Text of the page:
City of Missoula v. Kroschel

Decision Date12 June 2018
Docket NumberDA 17-0184
Parties CITY OF MISSOULA, Plaintiff and Appellee, v. Marcy Jane KROSCHEL, Defendant and Appellant.
CourtMontana Supreme Court

For Appellant: Anne Hamilton (argued), Brandon Shannon, Legal Intern, ASUM Legal Services, Missoula, Montana

For Appellee: Timothy C. Fox, Montana Attorney General, C. Mark Fowler (argued), Assistant Attorney General, Helena, Montana, Angela Suzanne Robertson-Bakken, Missoula County Attorney, Missoula, Montana

Justice Dirk Sandefur delivered the Opinion of the Court.

¶1 Appellant Marcy Kroschel (Kroschel) appeals the judgment of the Montana Fourth Judicial District Court affirming the judgment of the City of Missoula Municipal Court denying her motion to suppress evidence. We affirm in part, reverse in part, and remand addressing the following restated issues:

1. Did the Municipal Court correctly conclude that police had sufficient particularized suspicion to prolong an investigatory stop of Kroschel under the Fourth Amendment and §§ 46-5-401 and -403, MCA, after database checks returned no record on the name and date of birth provided?
2. Did the Municipal Court correctly conclude that police subjected Kroschel to interrogation that did not require an advisory and waiver of constitutional rights?
PROCEDURAL AND FACTUAL BACKGROUND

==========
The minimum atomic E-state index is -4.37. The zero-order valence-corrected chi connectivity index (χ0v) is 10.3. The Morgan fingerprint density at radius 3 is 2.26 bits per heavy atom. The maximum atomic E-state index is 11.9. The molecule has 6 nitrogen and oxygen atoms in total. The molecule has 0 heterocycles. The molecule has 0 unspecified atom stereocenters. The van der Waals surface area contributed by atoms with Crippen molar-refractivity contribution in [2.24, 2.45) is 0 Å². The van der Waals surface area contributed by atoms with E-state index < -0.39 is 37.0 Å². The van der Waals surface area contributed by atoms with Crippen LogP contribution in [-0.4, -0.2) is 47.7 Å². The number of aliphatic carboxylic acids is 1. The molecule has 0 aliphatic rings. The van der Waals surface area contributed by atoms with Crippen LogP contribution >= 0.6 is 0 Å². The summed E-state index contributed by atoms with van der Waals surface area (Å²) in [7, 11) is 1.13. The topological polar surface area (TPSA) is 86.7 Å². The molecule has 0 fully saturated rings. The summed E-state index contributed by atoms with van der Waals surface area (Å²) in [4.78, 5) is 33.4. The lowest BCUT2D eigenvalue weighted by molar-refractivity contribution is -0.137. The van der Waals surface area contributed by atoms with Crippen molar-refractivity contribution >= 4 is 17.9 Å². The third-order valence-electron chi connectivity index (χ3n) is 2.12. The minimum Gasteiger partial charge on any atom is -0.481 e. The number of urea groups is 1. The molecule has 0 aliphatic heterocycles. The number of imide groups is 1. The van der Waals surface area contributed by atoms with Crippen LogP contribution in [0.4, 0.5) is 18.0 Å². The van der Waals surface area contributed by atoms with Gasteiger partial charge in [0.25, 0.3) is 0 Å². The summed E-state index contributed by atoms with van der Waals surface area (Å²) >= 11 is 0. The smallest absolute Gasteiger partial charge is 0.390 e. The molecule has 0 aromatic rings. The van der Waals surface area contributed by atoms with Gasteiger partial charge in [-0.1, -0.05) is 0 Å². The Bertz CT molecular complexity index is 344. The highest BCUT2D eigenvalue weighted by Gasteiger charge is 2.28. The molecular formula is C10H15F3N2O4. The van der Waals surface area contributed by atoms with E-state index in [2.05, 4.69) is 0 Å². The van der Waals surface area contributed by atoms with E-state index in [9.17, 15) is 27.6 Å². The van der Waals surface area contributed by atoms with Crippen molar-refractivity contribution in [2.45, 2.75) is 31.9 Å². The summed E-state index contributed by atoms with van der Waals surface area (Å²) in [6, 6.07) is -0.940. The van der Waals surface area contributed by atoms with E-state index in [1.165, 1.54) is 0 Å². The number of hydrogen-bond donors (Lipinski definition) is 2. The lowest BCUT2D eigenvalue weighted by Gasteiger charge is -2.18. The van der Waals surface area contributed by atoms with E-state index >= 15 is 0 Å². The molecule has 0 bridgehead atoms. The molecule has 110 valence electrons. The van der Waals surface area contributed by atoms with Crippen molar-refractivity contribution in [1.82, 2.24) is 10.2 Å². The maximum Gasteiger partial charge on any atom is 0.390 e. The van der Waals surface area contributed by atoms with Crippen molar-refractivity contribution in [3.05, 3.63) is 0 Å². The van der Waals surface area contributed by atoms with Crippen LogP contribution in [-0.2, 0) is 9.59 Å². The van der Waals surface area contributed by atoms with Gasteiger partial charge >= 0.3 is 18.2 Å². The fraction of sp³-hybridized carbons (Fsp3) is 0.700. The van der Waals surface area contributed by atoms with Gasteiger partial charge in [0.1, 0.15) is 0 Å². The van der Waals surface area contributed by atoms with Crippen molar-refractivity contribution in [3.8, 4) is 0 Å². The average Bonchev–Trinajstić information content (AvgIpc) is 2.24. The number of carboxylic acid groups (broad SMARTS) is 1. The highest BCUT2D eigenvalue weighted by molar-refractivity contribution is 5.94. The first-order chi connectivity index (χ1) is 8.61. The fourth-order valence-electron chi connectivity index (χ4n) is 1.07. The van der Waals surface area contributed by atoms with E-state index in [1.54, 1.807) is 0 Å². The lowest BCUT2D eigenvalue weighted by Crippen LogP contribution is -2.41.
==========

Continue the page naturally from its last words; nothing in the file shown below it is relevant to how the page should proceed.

¶2 On August 29, 2015, Kroschel attended a University of Montana (UM) football game at Washington-Grizzly Stadium in Missoula, Montana. UM Campus Police Officer Shannon Parsons was on uniformed foot patrol at the game with the specific duty assignment of patrolling and issuing citations for underage drinking in violation of § 45-5-624, MCA (minor in possession of intoxicating substance (MIP)). On the main stadium concourse (second level), Officer Parsons encountered Kroschel and Kaitlynn O'Connell walking toward the restroom. Parsons testified that she first noticed the two young women because she saw them walking arm-in-arm, unsteady on their feet, with O'Connell physically assisting Kroschel to the restroom. Suspecting that the two had been drinking underage and concerned about Kroschel's apparent level of intoxication, Parsons approached and asked if they were okay. When they responded that they were, Officer Parsons noticed an alcoholic odor emanating from them and asked for proof of identification. O'Connell produced identification showing that she was 21 years old. When Kroschel stated that she did not have identification because it was in her coat back at her stadium seat, Parsons asked Kroschel for her UM student ID number. Kroschel answered that she was no longer a UM student and could not remember her former ID number.